After signing and filing a Marital Settlement Agreement (MSA), it becomes the order of the court and to not uphold the terms of that agreement would be a violation of a court order. That being said, if the couple decides to reconcile or remarry after filing an MSA, this does not mean that MSA is void or is no longer the order of the court. The reason is that the MSA from the first marriage summarizes the specific division of that marriage as it applies to the specific parameters of that marriage, i.e.: length of marriage, property incurred during that time, specific agreements between the parties at that time, etc.
Therefore, the MSA reflecting the terms of the first or prior marriage(s) will hold strong, even if there’s a reconciliation or remarriage. But, if there is clear evidence that the parties intended to rescind the MSA upon reconciliation or remarriage, then it may be rescinded.
It is a good idea to address within your MSA the effect reconciliation has on its terms, no matter how unlikely it seems the parties will get back together. For example, the parties can agree that reconciliation will terminate the MSA, or that the parties can only terminate the MSA upon a separate agreement in writing.
There is also the possibility of reconciliation after filing for divorce, but before signing or even drafting an MSA. Any time before a final divorce judgment from the court, the petitioner (or the person who originally filed for divorce) may file a request to dismiss the divorce case. When the court grants this request, it’s as if the divorce never began. This means that the person who filed will have to start all over again from the beginning. This also means that any temporary agreements or orders that were made under the pending divorce case (for example, child custody or support) will be void. The parties will have to start again from scratch should the reconciliation not work out. (Note that this includes having to re-file the petition for divorce and re-pay the $435 filing fee.)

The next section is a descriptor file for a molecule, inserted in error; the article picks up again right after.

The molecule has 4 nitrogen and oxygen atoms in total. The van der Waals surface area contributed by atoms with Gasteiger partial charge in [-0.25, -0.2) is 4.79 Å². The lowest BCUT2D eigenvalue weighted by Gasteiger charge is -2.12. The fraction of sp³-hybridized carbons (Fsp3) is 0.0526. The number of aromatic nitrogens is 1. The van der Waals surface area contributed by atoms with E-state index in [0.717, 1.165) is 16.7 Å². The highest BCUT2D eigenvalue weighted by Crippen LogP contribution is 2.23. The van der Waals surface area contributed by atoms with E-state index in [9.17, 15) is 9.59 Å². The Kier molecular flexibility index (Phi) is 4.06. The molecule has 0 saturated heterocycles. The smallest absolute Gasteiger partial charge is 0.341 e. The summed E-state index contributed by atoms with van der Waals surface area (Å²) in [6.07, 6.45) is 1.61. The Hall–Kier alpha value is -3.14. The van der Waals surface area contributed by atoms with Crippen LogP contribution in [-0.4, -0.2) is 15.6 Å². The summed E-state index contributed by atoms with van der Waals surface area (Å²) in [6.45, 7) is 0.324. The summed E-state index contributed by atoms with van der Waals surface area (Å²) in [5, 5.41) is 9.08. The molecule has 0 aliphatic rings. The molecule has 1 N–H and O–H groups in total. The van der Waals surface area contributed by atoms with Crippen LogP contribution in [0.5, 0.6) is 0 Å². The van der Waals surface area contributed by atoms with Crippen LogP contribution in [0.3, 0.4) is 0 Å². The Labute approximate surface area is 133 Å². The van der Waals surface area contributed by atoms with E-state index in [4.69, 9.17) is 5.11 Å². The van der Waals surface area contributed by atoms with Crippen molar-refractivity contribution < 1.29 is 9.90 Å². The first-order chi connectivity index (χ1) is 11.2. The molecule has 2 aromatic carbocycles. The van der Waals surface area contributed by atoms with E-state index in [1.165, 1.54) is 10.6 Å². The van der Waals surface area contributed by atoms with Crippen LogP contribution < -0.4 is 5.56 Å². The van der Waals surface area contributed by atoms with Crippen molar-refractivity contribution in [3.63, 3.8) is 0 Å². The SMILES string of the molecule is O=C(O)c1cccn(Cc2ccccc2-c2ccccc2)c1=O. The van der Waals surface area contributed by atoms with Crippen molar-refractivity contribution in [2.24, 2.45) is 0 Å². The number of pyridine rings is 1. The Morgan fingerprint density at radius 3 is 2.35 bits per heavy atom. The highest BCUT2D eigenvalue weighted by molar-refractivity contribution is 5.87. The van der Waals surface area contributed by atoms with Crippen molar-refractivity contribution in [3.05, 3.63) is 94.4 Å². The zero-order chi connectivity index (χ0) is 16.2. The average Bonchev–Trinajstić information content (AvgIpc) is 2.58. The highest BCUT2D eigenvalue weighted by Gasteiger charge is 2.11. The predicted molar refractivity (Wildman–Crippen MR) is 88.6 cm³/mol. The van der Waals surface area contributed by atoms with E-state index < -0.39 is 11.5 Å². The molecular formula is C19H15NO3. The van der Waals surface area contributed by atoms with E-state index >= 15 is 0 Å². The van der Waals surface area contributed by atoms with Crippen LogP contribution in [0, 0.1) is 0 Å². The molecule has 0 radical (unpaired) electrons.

There is the option of requesting a stay of the proceedings, which asks the court to put the case on hold while the parties attempt to reconcile. This is usually a hold of about 90 days. This would allow the parties to pick up where they left off if the reconciliation doesn’t work out.
If you have questions about filing for divorce and are also contemplating reconciliation, consult an attorney at Cage & Miles, LLP today for a free consultation.